Musk disclosed a 9.2% stake in Twitter to the U.S. Securities and Exchange Commission (SEC) on April 4, a delay of at least 10 days since surpassing the 5% threshold for revealing a shareholding, the report said.
An investor who crosses a 5% stake must file a form with the SEC within 10 days. It serves as an early sign to stakeholders that a big investor could seek to control the company.
The SEC declined to comment on the report and the Tesla Inc top boss did not immediately respond to a Reuters request for comment.
Apart from the delay, Musk’s April 4 filing also characterized his stake as passive, meaning he did not plan to take over Twitter or influence its management or business.
The next day, however, he was offered a position on Twitter’s board, and a couple of weeks later, the world’s richest man had clinched a $44 billion deal to buy the social media giant.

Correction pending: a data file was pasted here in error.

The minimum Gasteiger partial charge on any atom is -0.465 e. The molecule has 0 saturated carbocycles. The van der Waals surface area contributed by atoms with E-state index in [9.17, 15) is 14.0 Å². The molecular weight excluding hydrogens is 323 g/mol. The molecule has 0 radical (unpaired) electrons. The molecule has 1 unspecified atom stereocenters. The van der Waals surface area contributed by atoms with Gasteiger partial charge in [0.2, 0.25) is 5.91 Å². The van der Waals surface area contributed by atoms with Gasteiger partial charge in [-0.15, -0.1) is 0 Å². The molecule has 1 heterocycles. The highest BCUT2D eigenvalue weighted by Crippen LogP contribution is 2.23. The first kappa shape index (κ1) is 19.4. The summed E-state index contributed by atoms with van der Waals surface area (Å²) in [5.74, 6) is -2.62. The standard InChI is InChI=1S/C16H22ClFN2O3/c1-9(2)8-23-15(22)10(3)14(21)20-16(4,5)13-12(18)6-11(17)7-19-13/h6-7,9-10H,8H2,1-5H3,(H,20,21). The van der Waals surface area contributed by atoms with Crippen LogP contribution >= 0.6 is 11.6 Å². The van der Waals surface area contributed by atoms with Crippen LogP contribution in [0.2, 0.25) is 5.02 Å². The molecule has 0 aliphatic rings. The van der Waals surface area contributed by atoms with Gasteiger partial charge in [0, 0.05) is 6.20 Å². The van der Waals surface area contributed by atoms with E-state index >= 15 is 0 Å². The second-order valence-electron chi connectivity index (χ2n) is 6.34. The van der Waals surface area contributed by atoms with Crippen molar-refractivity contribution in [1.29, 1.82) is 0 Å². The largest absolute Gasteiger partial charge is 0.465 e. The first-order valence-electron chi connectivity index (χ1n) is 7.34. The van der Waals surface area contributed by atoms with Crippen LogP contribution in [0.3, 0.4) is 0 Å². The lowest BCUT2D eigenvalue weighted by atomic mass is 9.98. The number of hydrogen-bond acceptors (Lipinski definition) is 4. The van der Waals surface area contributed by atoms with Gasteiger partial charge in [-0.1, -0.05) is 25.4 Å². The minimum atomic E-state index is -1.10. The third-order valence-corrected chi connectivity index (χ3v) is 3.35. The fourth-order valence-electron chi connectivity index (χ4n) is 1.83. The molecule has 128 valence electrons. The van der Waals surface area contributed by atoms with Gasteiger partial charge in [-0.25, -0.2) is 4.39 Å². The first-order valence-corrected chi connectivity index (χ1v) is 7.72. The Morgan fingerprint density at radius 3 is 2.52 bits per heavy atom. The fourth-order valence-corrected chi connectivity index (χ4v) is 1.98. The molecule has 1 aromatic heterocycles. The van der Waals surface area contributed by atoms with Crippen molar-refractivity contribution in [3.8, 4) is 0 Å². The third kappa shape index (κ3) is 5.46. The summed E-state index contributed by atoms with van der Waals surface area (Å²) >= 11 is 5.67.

Musk, known for his candid Twitter posts, has a long history of skirmishes with the SEC.
Most recently, a U.S. judge slammed him for trying to escape a settlement with the SEC requiring oversight of his Tesla tweets.
In April, the Information reported that the Federal Trade Commission is investigating whether Musk violated a law that requires companies and people to report certain large transactions to antitrust-enforcement agencies.